In recent times, several—we shall call them the very curious—have in the name of science and entertainment sought to find out what human flesh tastes like, or just merely what it smells like (without resorting to murder, of course). In 2016, the host of a BBC show called The Secrets of Everything had a small piece of muscle tissue removed from his leg (his name, no joke, is Greg Foot). Since the sense of tasting food is mostly aroma, he opted to “cook” the contact lens-sized tissue and smell the result. As Foot describes: “Really meaty, a lot richer than pork or chicken. It’s like beef and ale stew, or something.” The lab scientist conducting the experiment suggested to Foot that the taste likely is “trending towards red meat... a bit towards lamb and the pork.”

There was, of course, the 2011 incident where two Dutch television hosts claimed to have eaten each other. On the BNN-TV show Guinea Pigs, a segment aired where a surgeon appeared to have a piece of flesh from the abdomen of one host and from the buttocks of another. A chef then prepared it by frying it in sunflower oil, and the two hosts were seen tasting each other’s flesh. There have been some confusion whether this actually was human flesh—one of the hosts claims there’s a scar to prove his flesh was indeed surgically removed, while BNN-TV would later say it was a hoax to bring attention to organ donation.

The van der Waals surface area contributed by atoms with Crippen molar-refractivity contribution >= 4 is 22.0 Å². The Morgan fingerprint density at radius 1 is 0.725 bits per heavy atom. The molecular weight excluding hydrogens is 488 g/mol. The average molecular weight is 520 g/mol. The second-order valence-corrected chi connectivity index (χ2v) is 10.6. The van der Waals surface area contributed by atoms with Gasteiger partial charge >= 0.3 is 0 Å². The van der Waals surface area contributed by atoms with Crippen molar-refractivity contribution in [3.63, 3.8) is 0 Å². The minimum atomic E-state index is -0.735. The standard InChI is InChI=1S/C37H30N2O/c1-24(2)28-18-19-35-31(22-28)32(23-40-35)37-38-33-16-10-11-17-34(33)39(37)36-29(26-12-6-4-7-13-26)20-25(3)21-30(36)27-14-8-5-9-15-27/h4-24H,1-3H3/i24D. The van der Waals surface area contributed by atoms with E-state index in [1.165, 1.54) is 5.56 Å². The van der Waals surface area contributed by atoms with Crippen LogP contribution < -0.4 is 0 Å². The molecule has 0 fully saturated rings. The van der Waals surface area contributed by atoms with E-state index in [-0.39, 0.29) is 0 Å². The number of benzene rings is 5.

Recently, when Reddit commenter IncrediblyShinyShart claimed in an Ask Me Anything that he ate a portion of his own amputated leg, commenters had a lot of questions. The meat was prepared as brunch tacos and served to him and 10 of his closest friends. This was all technically legal. His friends were willing, consensual participants. He described it as tasting like buffalo, but chewier and rated it a 6.5 on a scale of 10 compared to the other forms of meat. He wrote in the Reddit thread, “So it’s way better that a hot dog or regular burger. Maybe equal with regular bacon, which is pretty decent.”


Wading through the thread of questions and comments, it seems that the experience for this Reddit user was not just about finding out the taste of human meat: It became an intimate experience he shared with his friends, akin to the tribal cannibalism described above. He alludes to it giving him some sense of closure after having gone through a horrible motorcycle accident that resulted in amputation with the people that helped him get through that time of his life. He did, however, report one of his friends spit his flesh out into a napkin, so it’s not like it was a beautiful, meaningful meal for all participants. Or just maybe... it was all bullshit. It wouldn’t be the first time on the internet.

Calorically speaking, though, there’s really not a lot human meat can offer. (I’m very small, please don’t eat me.) Nutritional speaking, Indianapolis dietician Matt Grieser told me he doesn’t think human meat would be much different than any other mammal meat. In terms of safety, eating human glands or brain can pass on a prion disease, such as kuru and Creutzfeldt-Jakob disease. It would be like mad cow disease, but for humans. Neither would be fun to go through.

So let’s just not do it, you guys. Oh, you weren’t going to anyway? Good.